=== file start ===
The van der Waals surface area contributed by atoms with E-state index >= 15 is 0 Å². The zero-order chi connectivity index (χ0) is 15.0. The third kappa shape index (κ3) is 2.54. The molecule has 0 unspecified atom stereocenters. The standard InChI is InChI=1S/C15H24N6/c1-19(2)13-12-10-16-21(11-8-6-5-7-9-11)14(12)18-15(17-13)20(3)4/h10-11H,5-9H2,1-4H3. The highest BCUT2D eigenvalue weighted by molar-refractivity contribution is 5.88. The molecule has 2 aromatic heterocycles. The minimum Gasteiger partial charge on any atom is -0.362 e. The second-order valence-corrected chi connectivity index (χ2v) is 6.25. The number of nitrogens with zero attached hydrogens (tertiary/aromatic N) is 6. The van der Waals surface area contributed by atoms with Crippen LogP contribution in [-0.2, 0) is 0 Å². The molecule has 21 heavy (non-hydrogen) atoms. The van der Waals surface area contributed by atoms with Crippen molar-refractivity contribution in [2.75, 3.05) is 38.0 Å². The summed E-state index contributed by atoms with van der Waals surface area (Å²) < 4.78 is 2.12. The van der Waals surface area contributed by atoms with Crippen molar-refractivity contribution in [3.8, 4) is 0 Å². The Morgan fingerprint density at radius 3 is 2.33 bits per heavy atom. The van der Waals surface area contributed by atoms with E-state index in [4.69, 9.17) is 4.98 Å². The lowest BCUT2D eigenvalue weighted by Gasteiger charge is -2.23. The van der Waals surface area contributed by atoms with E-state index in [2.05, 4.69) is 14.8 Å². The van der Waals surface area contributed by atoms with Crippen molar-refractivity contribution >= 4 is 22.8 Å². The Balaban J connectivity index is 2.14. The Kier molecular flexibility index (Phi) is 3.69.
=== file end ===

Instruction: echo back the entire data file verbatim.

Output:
The van der Waals surface area contributed by atoms with E-state index >= 15 is 0 Å². The zero-order chi connectivity index (χ0) is 15.0. The third kappa shape index (κ3) is 2.54. The molecule has 0 unspecified atom stereocenters. The standard InChI is InChI=1S/C15H24N6/c1-19(2)13-12-10-16-21(11-8-6-5-7-9-11)14(12)18-15(17-13)20(3)4/h10-11H,5-9H2,1-4H3. The highest BCUT2D eigenvalue weighted by molar-refractivity contribution is 5.88. The molecule has 2 aromatic heterocycles. The minimum Gasteiger partial charge on any atom is -0.362 e. The second-order valence-corrected chi connectivity index (χ2v) is 6.25. The number of nitrogens with zero attached hydrogens (tertiary/aromatic N) is 6. The van der Waals surface area contributed by atoms with Crippen LogP contribution in [-0.2, 0) is 0 Å². The molecule has 21 heavy (non-hydrogen) atoms. The van der Waals surface area contributed by atoms with Crippen molar-refractivity contribution in [2.75, 3.05) is 38.0 Å². The summed E-state index contributed by atoms with van der Waals surface area (Å²) < 4.78 is 2.12. The van der Waals surface area contributed by atoms with Crippen molar-refractivity contribution in [3.8, 4) is 0 Å². The Morgan fingerprint density at radius 3 is 2.33 bits per heavy atom. The van der Waals surface area contributed by atoms with E-state index in [4.69, 9.17) is 4.98 Å². The lowest BCUT2D eigenvalue weighted by Gasteiger charge is -2.23. The van der Waals surface area contributed by atoms with E-state index in [2.05, 4.69) is 14.8 Å². The van der Waals surface area contributed by atoms with Crippen molar-refractivity contribution >= 4 is 22.8 Å². The Balaban J connectivity index is 2.14. The Kier molecular flexibility index (Phi) is 3.69.